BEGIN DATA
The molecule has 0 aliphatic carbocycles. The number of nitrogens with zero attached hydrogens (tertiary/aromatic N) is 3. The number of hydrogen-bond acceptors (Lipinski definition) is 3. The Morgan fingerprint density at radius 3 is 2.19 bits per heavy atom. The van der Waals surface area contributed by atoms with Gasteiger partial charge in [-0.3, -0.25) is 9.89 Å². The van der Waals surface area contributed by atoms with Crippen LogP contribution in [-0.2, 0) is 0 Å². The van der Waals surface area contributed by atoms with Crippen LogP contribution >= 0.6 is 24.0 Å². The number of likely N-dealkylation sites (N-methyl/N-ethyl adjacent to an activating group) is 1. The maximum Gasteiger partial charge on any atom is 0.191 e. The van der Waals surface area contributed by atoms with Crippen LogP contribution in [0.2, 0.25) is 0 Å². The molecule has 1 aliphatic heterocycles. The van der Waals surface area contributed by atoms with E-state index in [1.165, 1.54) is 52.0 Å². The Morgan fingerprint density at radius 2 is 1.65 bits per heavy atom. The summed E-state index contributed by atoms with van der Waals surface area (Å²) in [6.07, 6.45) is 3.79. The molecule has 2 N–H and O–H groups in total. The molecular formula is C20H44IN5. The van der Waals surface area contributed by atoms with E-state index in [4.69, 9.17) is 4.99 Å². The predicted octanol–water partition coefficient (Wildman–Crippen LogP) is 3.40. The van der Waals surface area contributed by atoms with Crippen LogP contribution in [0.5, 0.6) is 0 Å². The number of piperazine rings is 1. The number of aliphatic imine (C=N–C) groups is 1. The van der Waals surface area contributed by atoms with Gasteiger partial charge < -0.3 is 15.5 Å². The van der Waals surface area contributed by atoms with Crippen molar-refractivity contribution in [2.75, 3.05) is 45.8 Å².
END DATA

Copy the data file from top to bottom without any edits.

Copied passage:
The molecule has 0 aliphatic carbocycles. The number of nitrogens with zero attached hydrogens (tertiary/aromatic N) is 3. The number of hydrogen-bond acceptors (Lipinski definition) is 3. The Morgan fingerprint density at radius 3 is 2.19 bits per heavy atom. The van der Waals surface area contributed by atoms with Gasteiger partial charge in [-0.3, -0.25) is 9.89 Å². The van der Waals surface area contributed by atoms with Crippen LogP contribution in [-0.2, 0) is 0 Å². The van der Waals surface area contributed by atoms with Crippen LogP contribution >= 0.6 is 24.0 Å². The number of likely N-dealkylation sites (N-methyl/N-ethyl adjacent to an activating group) is 1. The maximum Gasteiger partial charge on any atom is 0.191 e. The van der Waals surface area contributed by atoms with Crippen LogP contribution in [0.2, 0.25) is 0 Å². The molecule has 1 aliphatic heterocycles. The van der Waals surface area contributed by atoms with E-state index in [1.165, 1.54) is 52.0 Å². The Morgan fingerprint density at radius 2 is 1.65 bits per heavy atom. The summed E-state index contributed by atoms with van der Waals surface area (Å²) in [6.07, 6.45) is 3.79. The molecule has 2 N–H and O–H groups in total. The molecular formula is C20H44IN5. The van der Waals surface area contributed by atoms with E-state index in [4.69, 9.17) is 4.99 Å². The predicted octanol–water partition coefficient (Wildman–Crippen LogP) is 3.40. The van der Waals surface area contributed by atoms with Crippen LogP contribution in [0.5, 0.6) is 0 Å². The number of piperazine rings is 1. The number of aliphatic imine (C=N–C) groups is 1. The van der Waals surface area contributed by atoms with Gasteiger partial charge < -0.3 is 15.5 Å². The van der Waals surface area contributed by atoms with Crippen molar-refractivity contribution in [2.75, 3.05) is 45.8 Å².